Archive for the 'Machine Language' category

Hello World in ARM Assembly Language

Feb 11 2014 Published by under Machine Language, Programming

Since K&R's book on C, it's become traditional to start any tutorial on a new language is to present a program that prints "Hello world". For ARM assembly running on Raspbian Linux, that traditional program looks like:

.global _start
  MOV R7, #4
  MOV R0, #1
  MOV R2, #12
  LDR R1, =string
  SWI 0
  MOV R7, #1
  SWI 0
  .ascii "Hello Worldn"

It's definitely a bit more cryptic than most languages, but it doesn't look all that bad, now does it? Before I can explain how that works, we'll need to talk a bit about what we're programming, and how we can program it. We're going to go through a bunch of introductory material here; everything that we touch on, I'll come back to in more detail in a later post.

In the diagram to the right, you can see my attempt to draw a diagram illustrating the important parts of an ARM CPU from our initial perspective. As we learn more about it, we'll gradually refine this picture, adding more details - but for now, this is what things look like.

For now, we'll say that the CPU has 5 main parts:

  1. A collection of 16 registers. A register is a memory cell that's built in to the CPU. On an ARM processor, any time that you want to do any kind of operation - arithmetic, logic, comparison, you name it! - you'll need to have the values in a register. The first thirteen registers are available to you, to use for whatever you want. The last three are special; R13 is called the stack pointer (SP), R14 is called the link register (LR), and R15 is called the program counter (PC). We'll talk about what those three mean as we learn to program.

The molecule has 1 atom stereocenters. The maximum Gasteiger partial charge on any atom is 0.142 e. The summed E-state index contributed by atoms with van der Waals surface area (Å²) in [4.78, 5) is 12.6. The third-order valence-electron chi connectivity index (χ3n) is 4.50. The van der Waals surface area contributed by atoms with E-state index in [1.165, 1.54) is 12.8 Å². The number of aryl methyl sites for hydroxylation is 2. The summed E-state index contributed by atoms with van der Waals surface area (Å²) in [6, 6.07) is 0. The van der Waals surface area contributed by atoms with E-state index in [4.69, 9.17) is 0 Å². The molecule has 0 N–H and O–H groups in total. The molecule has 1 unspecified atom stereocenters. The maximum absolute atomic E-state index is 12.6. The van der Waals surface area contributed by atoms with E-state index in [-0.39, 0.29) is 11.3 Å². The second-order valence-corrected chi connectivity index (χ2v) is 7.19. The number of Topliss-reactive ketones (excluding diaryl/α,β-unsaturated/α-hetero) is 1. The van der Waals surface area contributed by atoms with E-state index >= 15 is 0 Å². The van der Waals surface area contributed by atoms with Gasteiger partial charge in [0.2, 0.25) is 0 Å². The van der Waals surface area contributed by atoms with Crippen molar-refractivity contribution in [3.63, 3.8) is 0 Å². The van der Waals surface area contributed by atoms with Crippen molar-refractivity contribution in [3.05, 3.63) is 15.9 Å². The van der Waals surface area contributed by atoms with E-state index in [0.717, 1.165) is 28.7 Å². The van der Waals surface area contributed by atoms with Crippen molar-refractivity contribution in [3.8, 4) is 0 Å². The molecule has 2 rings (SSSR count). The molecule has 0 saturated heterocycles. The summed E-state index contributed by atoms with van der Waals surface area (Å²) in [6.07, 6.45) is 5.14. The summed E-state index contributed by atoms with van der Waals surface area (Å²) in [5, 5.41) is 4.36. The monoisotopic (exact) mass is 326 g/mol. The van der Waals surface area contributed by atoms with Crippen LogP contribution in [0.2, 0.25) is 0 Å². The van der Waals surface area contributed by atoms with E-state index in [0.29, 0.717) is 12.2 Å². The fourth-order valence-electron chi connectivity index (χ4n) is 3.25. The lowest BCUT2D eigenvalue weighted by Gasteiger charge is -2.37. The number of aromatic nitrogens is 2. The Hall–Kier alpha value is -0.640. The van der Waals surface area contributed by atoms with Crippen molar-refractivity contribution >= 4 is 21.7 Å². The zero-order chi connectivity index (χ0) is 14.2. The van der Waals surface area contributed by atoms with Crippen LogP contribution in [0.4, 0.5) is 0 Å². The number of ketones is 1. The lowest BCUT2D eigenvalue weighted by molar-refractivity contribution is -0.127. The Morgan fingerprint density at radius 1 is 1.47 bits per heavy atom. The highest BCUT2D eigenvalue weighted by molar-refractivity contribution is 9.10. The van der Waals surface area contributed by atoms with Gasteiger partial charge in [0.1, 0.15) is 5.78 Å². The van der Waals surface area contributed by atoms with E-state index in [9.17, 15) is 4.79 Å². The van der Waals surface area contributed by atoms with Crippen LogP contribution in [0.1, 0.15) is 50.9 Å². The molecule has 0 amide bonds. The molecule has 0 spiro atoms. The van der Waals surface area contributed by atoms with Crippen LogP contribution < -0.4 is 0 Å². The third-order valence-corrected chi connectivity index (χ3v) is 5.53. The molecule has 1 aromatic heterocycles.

2. An arithmetic/logic unit (ALU). This is where the CPU does integer arithmetic and logic. Most of our programs will work exclusively with the ALU. (Floating point is important, but it's possible to do an awful lot of programming without it.)
  3. A floating point unit (FPU). This is where the CPU does floating point arithmetic.
  4. A status register. This is, like the other registers, a chunk of internal storage. But you can't manipulate it or access it directly. It's automatically updated by the ALU/FPU. Individual bits of the status register get updated to reflect various conditions about the current status of the CPU, and the results of the previous instruction. For example, the way that you can compare two values in the ARM is to subtract one from the other. If the two values were equal, then the ZERO flag in the status register will be set to 1; otherwise it will be set to 0. There's a branch instruction that only actually branches if the ZERO flag is set.
  5. A data channel, called the bus. The bus connects the CPU to the rest of the computer. Memory, other storage devices, and input and output devices are all connected to the CPU via the bus. Doing anything that involves communicating through the bus is slow compared to doing anything that doesn't. For now, we'll say that memory is the only thing on the bus.

Now that we have a bit of a clue about the basic pieces of this thing we're going to program, we can start looking at our hello world program. We still need to talk about one other bit of background before we can get started.